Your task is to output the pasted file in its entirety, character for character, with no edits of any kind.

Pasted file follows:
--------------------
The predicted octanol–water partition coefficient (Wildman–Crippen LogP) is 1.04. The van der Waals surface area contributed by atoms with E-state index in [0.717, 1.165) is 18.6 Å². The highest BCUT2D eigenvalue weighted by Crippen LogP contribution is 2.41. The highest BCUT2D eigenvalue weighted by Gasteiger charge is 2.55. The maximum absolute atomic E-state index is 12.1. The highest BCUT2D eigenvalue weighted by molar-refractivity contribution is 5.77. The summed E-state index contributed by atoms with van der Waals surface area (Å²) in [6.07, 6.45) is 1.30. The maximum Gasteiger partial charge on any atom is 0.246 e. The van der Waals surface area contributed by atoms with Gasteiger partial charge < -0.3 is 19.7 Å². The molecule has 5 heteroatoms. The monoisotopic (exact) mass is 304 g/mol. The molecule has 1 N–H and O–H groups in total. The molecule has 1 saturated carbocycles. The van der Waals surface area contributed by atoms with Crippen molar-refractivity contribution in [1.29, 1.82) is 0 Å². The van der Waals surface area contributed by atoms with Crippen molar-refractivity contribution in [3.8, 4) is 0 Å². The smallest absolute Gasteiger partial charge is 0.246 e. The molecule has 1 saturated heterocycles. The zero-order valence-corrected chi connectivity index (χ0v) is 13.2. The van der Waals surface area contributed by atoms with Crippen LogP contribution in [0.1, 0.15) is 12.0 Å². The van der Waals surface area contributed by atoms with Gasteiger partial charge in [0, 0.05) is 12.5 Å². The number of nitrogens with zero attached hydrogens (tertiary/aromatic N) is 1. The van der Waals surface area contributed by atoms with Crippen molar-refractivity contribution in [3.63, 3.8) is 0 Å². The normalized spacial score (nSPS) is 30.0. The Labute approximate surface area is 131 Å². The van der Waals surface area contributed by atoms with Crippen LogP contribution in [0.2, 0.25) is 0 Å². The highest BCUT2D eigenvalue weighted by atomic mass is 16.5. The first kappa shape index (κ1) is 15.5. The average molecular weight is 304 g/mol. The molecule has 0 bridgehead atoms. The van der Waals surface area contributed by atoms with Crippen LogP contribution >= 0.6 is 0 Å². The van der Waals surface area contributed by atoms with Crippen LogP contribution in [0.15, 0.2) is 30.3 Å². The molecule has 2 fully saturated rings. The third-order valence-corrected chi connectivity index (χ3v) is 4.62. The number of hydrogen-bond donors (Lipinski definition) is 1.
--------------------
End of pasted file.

The predicted octanol–water partition coefficient (Wildman–Crippen LogP) is 1.04. The van der Waals surface area contributed by atoms with E-state index in [0.717, 1.165) is 18.6 Å². The highest BCUT2D eigenvalue weighted by Crippen LogP contribution is 2.41. The highest BCUT2D eigenvalue weighted by Gasteiger charge is 2.55. The maximum absolute atomic E-state index is 12.1. The highest BCUT2D eigenvalue weighted by molar-refractivity contribution is 5.77. The summed E-state index contributed by atoms with van der Waals surface area (Å²) in [6.07, 6.45) is 1.30. The maximum Gasteiger partial charge on any atom is 0.246 e. The van der Waals surface area contributed by atoms with Gasteiger partial charge < -0.3 is 19.7 Å². The molecule has 5 heteroatoms. The monoisotopic (exact) mass is 304 g/mol. The molecule has 1 N–H and O–H groups in total. The molecule has 1 saturated carbocycles. The van der Waals surface area contributed by atoms with Crippen molar-refractivity contribution in [1.29, 1.82) is 0 Å². The van der Waals surface area contributed by atoms with Crippen molar-refractivity contribution in [3.8, 4) is 0 Å². The smallest absolute Gasteiger partial charge is 0.246 e. The molecule has 1 saturated heterocycles. The zero-order valence-corrected chi connectivity index (χ0v) is 13.2. The van der Waals surface area contributed by atoms with Crippen LogP contribution in [0.1, 0.15) is 12.0 Å². The van der Waals surface area contributed by atoms with Gasteiger partial charge in [0, 0.05) is 12.5 Å². The number of nitrogens with zero attached hydrogens (tertiary/aromatic N) is 1. The van der Waals surface area contributed by atoms with Crippen molar-refractivity contribution in [3.63, 3.8) is 0 Å². The normalized spacial score (nSPS) is 30.0. The Labute approximate surface area is 131 Å². The van der Waals surface area contributed by atoms with Crippen LogP contribution in [0.2, 0.25) is 0 Å². The highest BCUT2D eigenvalue weighted by atomic mass is 16.5. The first kappa shape index (κ1) is 15.5. The average molecular weight is 304 g/mol. The molecule has 0 bridgehead atoms. The van der Waals surface area contributed by atoms with Crippen LogP contribution >= 0.6 is 0 Å². The van der Waals surface area contributed by atoms with Crippen LogP contribution in [0.15, 0.2) is 30.3 Å². The molecule has 2 fully saturated rings. The third-order valence-corrected chi connectivity index (χ3v) is 4.62. The number of hydrogen-bond donors (Lipinski definition) is 1.